Howard and Baltimore counties appear to be striking out in their efforts to win state aid to hire more teachers next fall.
The two counties pressed for the state funds after Gov. Parris N. Glendening reversed himself and agreed to give $1.7 million this year to Montgomery County as part of his proposal to reduce class sizes.
But a spokesman for Glendening said yesterday that the governor is not likely to commit new funds for other counties unless they have already launched a class-size reduction plan.
In the Baltimore area, it appears that only Anne Arundel County has taken such steps. Other counties, including Baltimore and Howard, have approved plans for cutting class sizes -- but they won't be put into effect until next fall.
Glendening's insistence on having a class-size reduction plan in effect now dismayed some county officials, who thought the governor said last month that counties could qualify for money simply by adopting a plan for the future.
"How can they expect you to have a plan in place?" said Howard County schools Superintendent Michael E. Hickey, noting that the state money, if approved during the current General Assembly session, will not be available until July 1. "That was absolutely not my understanding of it at all."
"That is an absolute change. That is a new statement," said Patrick Roddy, Baltimore County's lobbyist in Annapolis.
Ray Feldmann, the governor's press secretary, said Glendening had not changed his position since he announced he would be giving the extra money to Montgomery. Feldmann said other counties were possibly guilty of wishful thinking.
"Montgomery County is the only jurisdiction in line," Feldmann said. "Anybody can have a plan. The line in the sand is to have a plan in place and working."
While Glendening may decide that other counties besides Montgomery meet his criteria, budgetary concerns may preclude any additional state funding, Feldmann said.
The governor's proposed $9 billion general fund budget is about $140 million above the General Assembly's self-imposed spending limits, meaning significant cuts in his spending plan will have to be made. Until the legislature makes those cuts, the governor will not know how much, if any, money he has to propose for new spending such as the class-size reduction initiative, Feldmann said.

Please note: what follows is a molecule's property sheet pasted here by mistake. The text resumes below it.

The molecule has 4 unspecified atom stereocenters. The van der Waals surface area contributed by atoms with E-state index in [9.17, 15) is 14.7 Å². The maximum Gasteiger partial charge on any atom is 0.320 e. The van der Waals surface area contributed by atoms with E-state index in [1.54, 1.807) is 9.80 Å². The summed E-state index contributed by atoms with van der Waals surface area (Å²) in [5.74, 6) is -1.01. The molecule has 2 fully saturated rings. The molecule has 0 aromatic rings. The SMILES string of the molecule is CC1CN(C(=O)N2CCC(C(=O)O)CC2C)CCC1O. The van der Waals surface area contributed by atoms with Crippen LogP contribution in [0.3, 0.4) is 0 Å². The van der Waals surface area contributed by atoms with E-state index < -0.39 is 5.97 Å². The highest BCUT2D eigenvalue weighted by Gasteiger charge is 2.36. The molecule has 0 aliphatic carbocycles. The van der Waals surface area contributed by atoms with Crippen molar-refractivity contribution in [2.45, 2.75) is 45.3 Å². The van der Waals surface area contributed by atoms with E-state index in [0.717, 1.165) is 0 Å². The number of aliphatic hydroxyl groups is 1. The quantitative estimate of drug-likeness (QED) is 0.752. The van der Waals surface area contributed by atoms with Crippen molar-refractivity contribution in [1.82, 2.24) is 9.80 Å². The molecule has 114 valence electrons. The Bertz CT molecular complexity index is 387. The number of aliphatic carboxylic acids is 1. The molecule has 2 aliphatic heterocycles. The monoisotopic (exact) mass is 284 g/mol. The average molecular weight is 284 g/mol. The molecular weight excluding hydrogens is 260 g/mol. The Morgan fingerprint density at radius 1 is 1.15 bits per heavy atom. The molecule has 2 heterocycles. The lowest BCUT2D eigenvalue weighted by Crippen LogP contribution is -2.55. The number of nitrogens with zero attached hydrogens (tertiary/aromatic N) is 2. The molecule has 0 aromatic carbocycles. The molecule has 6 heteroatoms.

Glendening made a campaign pledge last year to use state funds to hire more than 1,000 teachers for first- and second-grade reading and seventh-grade math classes. Although the governor is seeking legislative approval for the concept, he decided to postpone funding of the program for a year.
Under criticism from Montgomery County officials for postponing the funding, Glendening unexpectedly announced last month that he would find $1.7 million for Montgomery this year. He suggested that Howard and other counties could be eligible, too.
Several counties quickly jumped on the announcement, adopting class-size reduction plans and making funding requests.
The Howard school system plans to reduce first- and second-grade class sizes in half of its elementary schools to 19 pupils per teacher in September, and cut ninth-grade English and math class sizes to 18.5 students.
If the state wishes, Hickey said, he would cut seventh-grade math class enrollments as well.
Baltimore County's school budget calls for adding 50 state-funded teachers to cut class sizes in beginning reading instruction and in seventh-grade math classes. Without the state money, "those teachers are gone," said Elise Armacost, spokeswoman for County Executive C. A. Dutch Ruppersberger.
Anne Arundel officials say they've had a systemwide class reduction plan in effect for two years. Ten teachers added this year cut average class sizes to 25, and plans for 34 new first-grade teachers next year are to cut that level to 20 pupils per class, said Gregory Nourse, Anne Arundel school budget officer.
Montgomery County cut reading class sizes to 15 children this year in first and second grades at about half the county's elementary schools, said school system spokeswoman Kate Harrison. Ninth-grade classes were cut to 20 students per teacher, she said.
Pub Date: 3/05/99